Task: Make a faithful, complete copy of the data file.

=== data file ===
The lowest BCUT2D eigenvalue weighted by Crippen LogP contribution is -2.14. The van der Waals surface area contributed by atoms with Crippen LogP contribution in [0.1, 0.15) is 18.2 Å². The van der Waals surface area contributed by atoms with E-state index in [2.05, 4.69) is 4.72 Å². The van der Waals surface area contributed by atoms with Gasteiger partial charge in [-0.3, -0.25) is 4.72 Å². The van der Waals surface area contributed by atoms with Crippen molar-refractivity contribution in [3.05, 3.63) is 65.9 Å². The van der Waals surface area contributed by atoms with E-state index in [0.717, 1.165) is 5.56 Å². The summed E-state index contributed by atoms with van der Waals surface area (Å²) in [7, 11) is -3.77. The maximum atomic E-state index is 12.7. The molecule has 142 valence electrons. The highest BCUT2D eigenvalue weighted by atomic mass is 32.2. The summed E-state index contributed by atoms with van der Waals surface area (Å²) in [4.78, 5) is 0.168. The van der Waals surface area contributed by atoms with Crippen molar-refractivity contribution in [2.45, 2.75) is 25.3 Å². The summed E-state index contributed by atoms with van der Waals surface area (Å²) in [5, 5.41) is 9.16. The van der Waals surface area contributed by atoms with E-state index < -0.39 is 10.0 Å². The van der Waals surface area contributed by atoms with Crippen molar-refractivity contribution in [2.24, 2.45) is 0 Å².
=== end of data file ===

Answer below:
The lowest BCUT2D eigenvalue weighted by Crippen LogP contribution is -2.14. The van der Waals surface area contributed by atoms with Crippen LogP contribution in [0.1, 0.15) is 18.2 Å². The van der Waals surface area contributed by atoms with E-state index in [2.05, 4.69) is 4.72 Å². The van der Waals surface area contributed by atoms with Gasteiger partial charge in [-0.3, -0.25) is 4.72 Å². The van der Waals surface area contributed by atoms with Crippen molar-refractivity contribution in [3.05, 3.63) is 65.9 Å². The van der Waals surface area contributed by atoms with E-state index in [0.717, 1.165) is 5.56 Å². The summed E-state index contributed by atoms with van der Waals surface area (Å²) in [7, 11) is -3.77. The maximum atomic E-state index is 12.7. The molecule has 142 valence electrons. The highest BCUT2D eigenvalue weighted by atomic mass is 32.2. The summed E-state index contributed by atoms with van der Waals surface area (Å²) in [4.78, 5) is 0.168. The van der Waals surface area contributed by atoms with Crippen molar-refractivity contribution in [2.45, 2.75) is 25.3 Å². The summed E-state index contributed by atoms with van der Waals surface area (Å²) in [5, 5.41) is 9.16. The van der Waals surface area contributed by atoms with E-state index < -0.39 is 10.0 Å². The van der Waals surface area contributed by atoms with Crippen molar-refractivity contribution in [2.24, 2.45) is 0 Å².